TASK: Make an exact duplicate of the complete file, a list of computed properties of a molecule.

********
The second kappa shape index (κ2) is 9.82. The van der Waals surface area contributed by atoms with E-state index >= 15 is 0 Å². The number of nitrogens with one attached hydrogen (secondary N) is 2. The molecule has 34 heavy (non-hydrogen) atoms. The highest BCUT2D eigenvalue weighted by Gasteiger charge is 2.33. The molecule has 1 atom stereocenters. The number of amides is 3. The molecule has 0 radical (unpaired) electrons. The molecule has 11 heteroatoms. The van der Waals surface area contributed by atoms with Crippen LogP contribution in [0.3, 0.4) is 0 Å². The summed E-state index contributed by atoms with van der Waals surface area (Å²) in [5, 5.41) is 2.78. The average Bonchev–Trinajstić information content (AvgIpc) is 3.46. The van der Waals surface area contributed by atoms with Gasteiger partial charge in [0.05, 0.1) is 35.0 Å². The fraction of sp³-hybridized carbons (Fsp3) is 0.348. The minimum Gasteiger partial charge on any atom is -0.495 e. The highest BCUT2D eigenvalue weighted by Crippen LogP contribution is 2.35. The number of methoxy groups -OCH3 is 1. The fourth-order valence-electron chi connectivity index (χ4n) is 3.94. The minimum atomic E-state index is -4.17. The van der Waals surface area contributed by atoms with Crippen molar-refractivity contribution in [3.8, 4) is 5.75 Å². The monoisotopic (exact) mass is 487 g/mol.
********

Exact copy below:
The second kappa shape index (κ2) is 9.82. The van der Waals surface area contributed by atoms with E-state index >= 15 is 0 Å². The number of nitrogens with one attached hydrogen (secondary N) is 2. The molecule has 34 heavy (non-hydrogen) atoms. The highest BCUT2D eigenvalue weighted by Gasteiger charge is 2.33. The molecule has 1 atom stereocenters. The number of amides is 3. The molecule has 0 radical (unpaired) electrons. The molecule has 11 heteroatoms. The van der Waals surface area contributed by atoms with Crippen LogP contribution in [0.3, 0.4) is 0 Å². The summed E-state index contributed by atoms with van der Waals surface area (Å²) in [5, 5.41) is 2.78. The average Bonchev–Trinajstić information content (AvgIpc) is 3.46. The van der Waals surface area contributed by atoms with Gasteiger partial charge in [0.05, 0.1) is 35.0 Å². The fraction of sp³-hybridized carbons (Fsp3) is 0.348. The minimum Gasteiger partial charge on any atom is -0.495 e. The highest BCUT2D eigenvalue weighted by Crippen LogP contribution is 2.35. The number of methoxy groups -OCH3 is 1. The fourth-order valence-electron chi connectivity index (χ4n) is 3.94. The minimum atomic E-state index is -4.17. The van der Waals surface area contributed by atoms with Crippen molar-refractivity contribution in [3.8, 4) is 5.75 Å². The monoisotopic (exact) mass is 487 g/mol.